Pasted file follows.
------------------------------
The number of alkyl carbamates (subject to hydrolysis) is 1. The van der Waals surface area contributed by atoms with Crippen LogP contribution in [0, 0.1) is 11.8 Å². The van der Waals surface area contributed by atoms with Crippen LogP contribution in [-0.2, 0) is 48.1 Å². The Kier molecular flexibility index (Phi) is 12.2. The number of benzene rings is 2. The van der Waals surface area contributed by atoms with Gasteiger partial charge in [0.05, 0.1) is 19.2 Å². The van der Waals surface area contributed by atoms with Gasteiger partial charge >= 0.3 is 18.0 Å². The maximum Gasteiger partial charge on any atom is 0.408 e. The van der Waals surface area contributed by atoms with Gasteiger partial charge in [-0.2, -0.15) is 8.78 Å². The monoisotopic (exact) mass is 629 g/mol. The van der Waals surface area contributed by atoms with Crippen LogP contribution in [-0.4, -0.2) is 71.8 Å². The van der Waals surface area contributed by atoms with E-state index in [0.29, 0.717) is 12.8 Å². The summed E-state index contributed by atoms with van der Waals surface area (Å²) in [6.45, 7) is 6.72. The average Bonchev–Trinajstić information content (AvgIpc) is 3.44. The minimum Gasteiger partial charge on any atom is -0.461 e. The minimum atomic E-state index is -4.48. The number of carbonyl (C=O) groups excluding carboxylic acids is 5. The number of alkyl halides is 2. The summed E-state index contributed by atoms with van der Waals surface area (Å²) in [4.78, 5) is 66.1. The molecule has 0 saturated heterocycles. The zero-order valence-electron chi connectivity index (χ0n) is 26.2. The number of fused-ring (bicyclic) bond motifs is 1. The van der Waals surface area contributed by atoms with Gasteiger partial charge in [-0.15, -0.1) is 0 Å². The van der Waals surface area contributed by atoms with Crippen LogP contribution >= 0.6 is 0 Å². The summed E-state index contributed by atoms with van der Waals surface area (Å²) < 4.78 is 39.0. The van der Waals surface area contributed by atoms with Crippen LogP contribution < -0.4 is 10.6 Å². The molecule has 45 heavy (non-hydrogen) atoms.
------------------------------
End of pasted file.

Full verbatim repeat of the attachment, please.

The number of alkyl carbamates (subject to hydrolysis) is 1. The van der Waals surface area contributed by atoms with Crippen LogP contribution in [0, 0.1) is 11.8 Å². The van der Waals surface area contributed by atoms with Crippen LogP contribution in [-0.2, 0) is 48.1 Å². The Kier molecular flexibility index (Phi) is 12.2. The number of benzene rings is 2. The van der Waals surface area contributed by atoms with Gasteiger partial charge in [0.05, 0.1) is 19.2 Å². The van der Waals surface area contributed by atoms with Gasteiger partial charge >= 0.3 is 18.0 Å². The maximum Gasteiger partial charge on any atom is 0.408 e. The van der Waals surface area contributed by atoms with Gasteiger partial charge in [-0.2, -0.15) is 8.78 Å². The monoisotopic (exact) mass is 629 g/mol. The van der Waals surface area contributed by atoms with Crippen LogP contribution in [-0.4, -0.2) is 71.8 Å². The van der Waals surface area contributed by atoms with E-state index in [0.29, 0.717) is 12.8 Å². The summed E-state index contributed by atoms with van der Waals surface area (Å²) in [6.45, 7) is 6.72. The average Bonchev–Trinajstić information content (AvgIpc) is 3.44. The minimum Gasteiger partial charge on any atom is -0.461 e. The minimum atomic E-state index is -4.48. The number of carbonyl (C=O) groups excluding carboxylic acids is 5. The number of alkyl halides is 2. The summed E-state index contributed by atoms with van der Waals surface area (Å²) in [4.78, 5) is 66.1. The molecule has 0 saturated heterocycles. The zero-order valence-electron chi connectivity index (χ0n) is 26.2. The number of fused-ring (bicyclic) bond motifs is 1. The van der Waals surface area contributed by atoms with Gasteiger partial charge in [-0.15, -0.1) is 0 Å². The van der Waals surface area contributed by atoms with Crippen LogP contribution >= 0.6 is 0 Å². The summed E-state index contributed by atoms with van der Waals surface area (Å²) < 4.78 is 39.0. The van der Waals surface area contributed by atoms with Crippen LogP contribution < -0.4 is 10.6 Å². The molecule has 45 heavy (non-hydrogen) atoms.